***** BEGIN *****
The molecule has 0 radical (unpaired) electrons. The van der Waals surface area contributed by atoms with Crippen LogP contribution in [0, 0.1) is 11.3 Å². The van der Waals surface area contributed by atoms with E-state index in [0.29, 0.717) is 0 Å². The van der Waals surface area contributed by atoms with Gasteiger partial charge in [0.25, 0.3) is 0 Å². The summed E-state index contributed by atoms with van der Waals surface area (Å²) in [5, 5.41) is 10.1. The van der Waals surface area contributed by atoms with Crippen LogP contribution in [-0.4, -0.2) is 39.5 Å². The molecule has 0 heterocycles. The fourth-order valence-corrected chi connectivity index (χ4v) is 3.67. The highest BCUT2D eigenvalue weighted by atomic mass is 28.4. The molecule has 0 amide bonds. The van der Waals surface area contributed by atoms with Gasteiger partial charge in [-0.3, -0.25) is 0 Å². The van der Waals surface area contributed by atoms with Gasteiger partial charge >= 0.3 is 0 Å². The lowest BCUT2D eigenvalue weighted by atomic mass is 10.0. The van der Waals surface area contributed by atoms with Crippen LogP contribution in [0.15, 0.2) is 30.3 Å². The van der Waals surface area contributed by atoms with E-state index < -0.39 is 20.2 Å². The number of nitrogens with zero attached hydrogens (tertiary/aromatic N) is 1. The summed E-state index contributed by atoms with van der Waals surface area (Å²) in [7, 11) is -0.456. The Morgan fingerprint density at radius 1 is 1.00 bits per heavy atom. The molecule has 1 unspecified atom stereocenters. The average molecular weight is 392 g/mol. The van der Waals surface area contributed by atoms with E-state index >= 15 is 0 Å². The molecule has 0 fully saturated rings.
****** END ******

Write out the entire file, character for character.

The molecule has 0 radical (unpaired) electrons. The van der Waals surface area contributed by atoms with Crippen LogP contribution in [0, 0.1) is 11.3 Å². The van der Waals surface area contributed by atoms with E-state index in [0.29, 0.717) is 0 Å². The van der Waals surface area contributed by atoms with Gasteiger partial charge in [0.25, 0.3) is 0 Å². The summed E-state index contributed by atoms with van der Waals surface area (Å²) in [5, 5.41) is 10.1. The van der Waals surface area contributed by atoms with Crippen LogP contribution in [-0.4, -0.2) is 39.5 Å². The molecule has 0 heterocycles. The fourth-order valence-corrected chi connectivity index (χ4v) is 3.67. The highest BCUT2D eigenvalue weighted by atomic mass is 28.4. The molecule has 0 amide bonds. The van der Waals surface area contributed by atoms with Gasteiger partial charge in [-0.3, -0.25) is 0 Å². The van der Waals surface area contributed by atoms with Gasteiger partial charge >= 0.3 is 0 Å². The lowest BCUT2D eigenvalue weighted by atomic mass is 10.0. The van der Waals surface area contributed by atoms with Crippen LogP contribution in [0.15, 0.2) is 30.3 Å². The van der Waals surface area contributed by atoms with E-state index < -0.39 is 20.2 Å². The number of nitrogens with zero attached hydrogens (tertiary/aromatic N) is 1. The summed E-state index contributed by atoms with van der Waals surface area (Å²) in [7, 11) is -0.456. The Morgan fingerprint density at radius 1 is 1.00 bits per heavy atom. The molecule has 1 unspecified atom stereocenters. The average molecular weight is 392 g/mol. The van der Waals surface area contributed by atoms with E-state index >= 15 is 0 Å². The molecule has 0 fully saturated rings.